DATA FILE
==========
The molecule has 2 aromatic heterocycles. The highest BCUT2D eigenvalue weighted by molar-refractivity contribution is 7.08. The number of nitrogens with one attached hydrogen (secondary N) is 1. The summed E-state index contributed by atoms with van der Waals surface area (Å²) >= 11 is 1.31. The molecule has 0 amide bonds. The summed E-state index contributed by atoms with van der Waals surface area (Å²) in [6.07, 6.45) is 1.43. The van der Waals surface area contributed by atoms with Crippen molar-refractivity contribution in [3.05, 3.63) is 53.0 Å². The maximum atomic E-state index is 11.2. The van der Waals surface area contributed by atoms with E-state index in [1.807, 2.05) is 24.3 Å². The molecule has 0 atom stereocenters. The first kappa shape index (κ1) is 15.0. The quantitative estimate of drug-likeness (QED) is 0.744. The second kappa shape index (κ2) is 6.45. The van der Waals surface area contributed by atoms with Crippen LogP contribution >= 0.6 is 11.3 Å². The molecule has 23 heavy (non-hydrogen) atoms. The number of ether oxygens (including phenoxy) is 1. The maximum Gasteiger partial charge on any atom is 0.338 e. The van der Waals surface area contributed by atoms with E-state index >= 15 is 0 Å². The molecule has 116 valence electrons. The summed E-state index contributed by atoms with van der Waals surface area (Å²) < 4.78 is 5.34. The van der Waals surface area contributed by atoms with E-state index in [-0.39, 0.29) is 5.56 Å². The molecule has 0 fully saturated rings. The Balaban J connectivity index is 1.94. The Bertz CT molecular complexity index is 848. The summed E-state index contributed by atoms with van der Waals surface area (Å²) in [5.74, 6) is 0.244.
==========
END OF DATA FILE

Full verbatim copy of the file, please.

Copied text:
The molecule has 2 aromatic heterocycles. The highest BCUT2D eigenvalue weighted by molar-refractivity contribution is 7.08. The number of nitrogens with one attached hydrogen (secondary N) is 1. The summed E-state index contributed by atoms with van der Waals surface area (Å²) >= 11 is 1.31. The molecule has 0 amide bonds. The summed E-state index contributed by atoms with van der Waals surface area (Å²) in [6.07, 6.45) is 1.43. The van der Waals surface area contributed by atoms with Crippen molar-refractivity contribution in [3.05, 3.63) is 53.0 Å². The maximum atomic E-state index is 11.2. The van der Waals surface area contributed by atoms with E-state index in [1.807, 2.05) is 24.3 Å². The molecule has 0 atom stereocenters. The first kappa shape index (κ1) is 15.0. The quantitative estimate of drug-likeness (QED) is 0.744. The second kappa shape index (κ2) is 6.45. The van der Waals surface area contributed by atoms with Crippen LogP contribution >= 0.6 is 11.3 Å². The molecule has 23 heavy (non-hydrogen) atoms. The number of ether oxygens (including phenoxy) is 1. The maximum Gasteiger partial charge on any atom is 0.338 e. The van der Waals surface area contributed by atoms with E-state index >= 15 is 0 Å². The molecule has 116 valence electrons. The summed E-state index contributed by atoms with van der Waals surface area (Å²) < 4.78 is 5.34. The van der Waals surface area contributed by atoms with E-state index in [-0.39, 0.29) is 5.56 Å². The molecule has 0 fully saturated rings. The Balaban J connectivity index is 1.94. The Bertz CT molecular complexity index is 848. The summed E-state index contributed by atoms with van der Waals surface area (Å²) in [5.74, 6) is 0.244.